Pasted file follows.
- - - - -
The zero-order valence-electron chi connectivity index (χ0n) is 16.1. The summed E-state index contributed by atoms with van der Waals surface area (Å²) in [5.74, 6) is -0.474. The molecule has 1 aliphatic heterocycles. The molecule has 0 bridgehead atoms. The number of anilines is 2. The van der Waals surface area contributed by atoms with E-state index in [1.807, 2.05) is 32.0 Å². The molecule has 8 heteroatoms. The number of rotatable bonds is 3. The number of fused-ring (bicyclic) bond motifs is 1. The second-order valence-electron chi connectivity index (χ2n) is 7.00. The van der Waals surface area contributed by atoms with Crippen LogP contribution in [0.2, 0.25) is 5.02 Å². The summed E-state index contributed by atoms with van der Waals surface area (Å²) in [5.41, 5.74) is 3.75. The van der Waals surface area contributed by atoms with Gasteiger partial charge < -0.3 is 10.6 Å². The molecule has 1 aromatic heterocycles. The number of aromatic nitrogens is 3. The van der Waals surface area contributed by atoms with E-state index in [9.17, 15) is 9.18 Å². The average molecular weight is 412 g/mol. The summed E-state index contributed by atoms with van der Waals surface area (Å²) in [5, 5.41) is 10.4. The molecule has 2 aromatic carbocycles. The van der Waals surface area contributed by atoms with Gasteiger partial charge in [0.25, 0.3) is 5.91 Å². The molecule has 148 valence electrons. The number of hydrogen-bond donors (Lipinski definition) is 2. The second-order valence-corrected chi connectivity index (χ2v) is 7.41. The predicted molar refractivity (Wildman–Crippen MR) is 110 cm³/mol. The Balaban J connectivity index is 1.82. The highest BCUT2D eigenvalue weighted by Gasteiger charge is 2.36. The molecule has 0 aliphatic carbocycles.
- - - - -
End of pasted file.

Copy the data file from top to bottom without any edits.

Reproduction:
The zero-order valence-electron chi connectivity index (χ0n) is 16.1. The summed E-state index contributed by atoms with van der Waals surface area (Å²) in [5.74, 6) is -0.474. The molecule has 1 aliphatic heterocycles. The molecule has 0 bridgehead atoms. The number of anilines is 2. The van der Waals surface area contributed by atoms with E-state index in [1.807, 2.05) is 32.0 Å². The molecule has 8 heteroatoms. The number of rotatable bonds is 3. The number of fused-ring (bicyclic) bond motifs is 1. The second-order valence-electron chi connectivity index (χ2n) is 7.00. The van der Waals surface area contributed by atoms with Crippen LogP contribution in [0.2, 0.25) is 5.02 Å². The summed E-state index contributed by atoms with van der Waals surface area (Å²) in [5.41, 5.74) is 3.75. The van der Waals surface area contributed by atoms with Gasteiger partial charge < -0.3 is 10.6 Å². The molecule has 1 aromatic heterocycles. The number of aromatic nitrogens is 3. The van der Waals surface area contributed by atoms with E-state index in [9.17, 15) is 9.18 Å². The average molecular weight is 412 g/mol. The summed E-state index contributed by atoms with van der Waals surface area (Å²) in [5, 5.41) is 10.4. The molecule has 2 aromatic carbocycles. The van der Waals surface area contributed by atoms with Gasteiger partial charge in [0.25, 0.3) is 5.91 Å². The molecule has 148 valence electrons. The number of hydrogen-bond donors (Lipinski definition) is 2. The second-order valence-corrected chi connectivity index (χ2v) is 7.41. The predicted molar refractivity (Wildman–Crippen MR) is 110 cm³/mol. The Balaban J connectivity index is 1.82. The highest BCUT2D eigenvalue weighted by Gasteiger charge is 2.36. The molecule has 0 aliphatic carbocycles.